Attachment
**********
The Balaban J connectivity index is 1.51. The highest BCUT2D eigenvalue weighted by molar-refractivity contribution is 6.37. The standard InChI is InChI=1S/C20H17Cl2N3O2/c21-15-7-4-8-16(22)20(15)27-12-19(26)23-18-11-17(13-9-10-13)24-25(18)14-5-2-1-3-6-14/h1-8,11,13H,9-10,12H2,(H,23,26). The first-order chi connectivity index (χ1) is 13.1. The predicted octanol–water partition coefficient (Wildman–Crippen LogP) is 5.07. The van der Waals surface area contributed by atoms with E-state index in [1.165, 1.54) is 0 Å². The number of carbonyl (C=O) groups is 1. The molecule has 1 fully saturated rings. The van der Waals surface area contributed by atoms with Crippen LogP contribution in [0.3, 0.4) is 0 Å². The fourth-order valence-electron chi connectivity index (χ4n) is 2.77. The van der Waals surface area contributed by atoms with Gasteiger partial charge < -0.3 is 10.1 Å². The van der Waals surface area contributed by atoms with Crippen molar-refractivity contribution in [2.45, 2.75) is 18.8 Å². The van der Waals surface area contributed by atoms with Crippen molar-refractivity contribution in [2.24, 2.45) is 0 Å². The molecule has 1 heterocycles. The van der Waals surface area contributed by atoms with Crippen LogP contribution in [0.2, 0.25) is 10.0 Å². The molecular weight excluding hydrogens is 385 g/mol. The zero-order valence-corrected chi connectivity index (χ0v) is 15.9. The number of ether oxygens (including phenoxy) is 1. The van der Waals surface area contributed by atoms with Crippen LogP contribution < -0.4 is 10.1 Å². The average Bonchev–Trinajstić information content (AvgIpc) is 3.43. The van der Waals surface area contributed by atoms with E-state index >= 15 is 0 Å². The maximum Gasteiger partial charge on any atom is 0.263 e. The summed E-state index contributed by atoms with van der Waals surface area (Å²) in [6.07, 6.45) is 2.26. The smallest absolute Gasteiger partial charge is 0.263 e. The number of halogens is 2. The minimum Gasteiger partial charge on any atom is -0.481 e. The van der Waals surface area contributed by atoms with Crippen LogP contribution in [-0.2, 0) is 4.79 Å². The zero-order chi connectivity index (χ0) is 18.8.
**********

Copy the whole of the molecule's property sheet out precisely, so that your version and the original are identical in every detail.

The Balaban J connectivity index is 1.51. The highest BCUT2D eigenvalue weighted by molar-refractivity contribution is 6.37. The standard InChI is InChI=1S/C20H17Cl2N3O2/c21-15-7-4-8-16(22)20(15)27-12-19(26)23-18-11-17(13-9-10-13)24-25(18)14-5-2-1-3-6-14/h1-8,11,13H,9-10,12H2,(H,23,26). The first-order chi connectivity index (χ1) is 13.1. The predicted octanol–water partition coefficient (Wildman–Crippen LogP) is 5.07. The van der Waals surface area contributed by atoms with E-state index in [1.165, 1.54) is 0 Å². The number of carbonyl (C=O) groups is 1. The molecule has 1 fully saturated rings. The van der Waals surface area contributed by atoms with Crippen LogP contribution in [0.3, 0.4) is 0 Å². The fourth-order valence-electron chi connectivity index (χ4n) is 2.77. The van der Waals surface area contributed by atoms with Gasteiger partial charge < -0.3 is 10.1 Å². The van der Waals surface area contributed by atoms with Crippen molar-refractivity contribution in [2.45, 2.75) is 18.8 Å². The van der Waals surface area contributed by atoms with Crippen molar-refractivity contribution in [2.24, 2.45) is 0 Å². The molecule has 1 heterocycles. The van der Waals surface area contributed by atoms with Crippen LogP contribution in [0.2, 0.25) is 10.0 Å². The molecular weight excluding hydrogens is 385 g/mol. The zero-order valence-corrected chi connectivity index (χ0v) is 15.9. The number of ether oxygens (including phenoxy) is 1. The van der Waals surface area contributed by atoms with Crippen LogP contribution < -0.4 is 10.1 Å². The average Bonchev–Trinajstić information content (AvgIpc) is 3.43. The van der Waals surface area contributed by atoms with E-state index >= 15 is 0 Å². The maximum Gasteiger partial charge on any atom is 0.263 e. The summed E-state index contributed by atoms with van der Waals surface area (Å²) in [6.07, 6.45) is 2.26. The smallest absolute Gasteiger partial charge is 0.263 e. The number of halogens is 2. The minimum Gasteiger partial charge on any atom is -0.481 e. The van der Waals surface area contributed by atoms with Crippen LogP contribution in [-0.2, 0) is 4.79 Å². The zero-order chi connectivity index (χ0) is 18.8.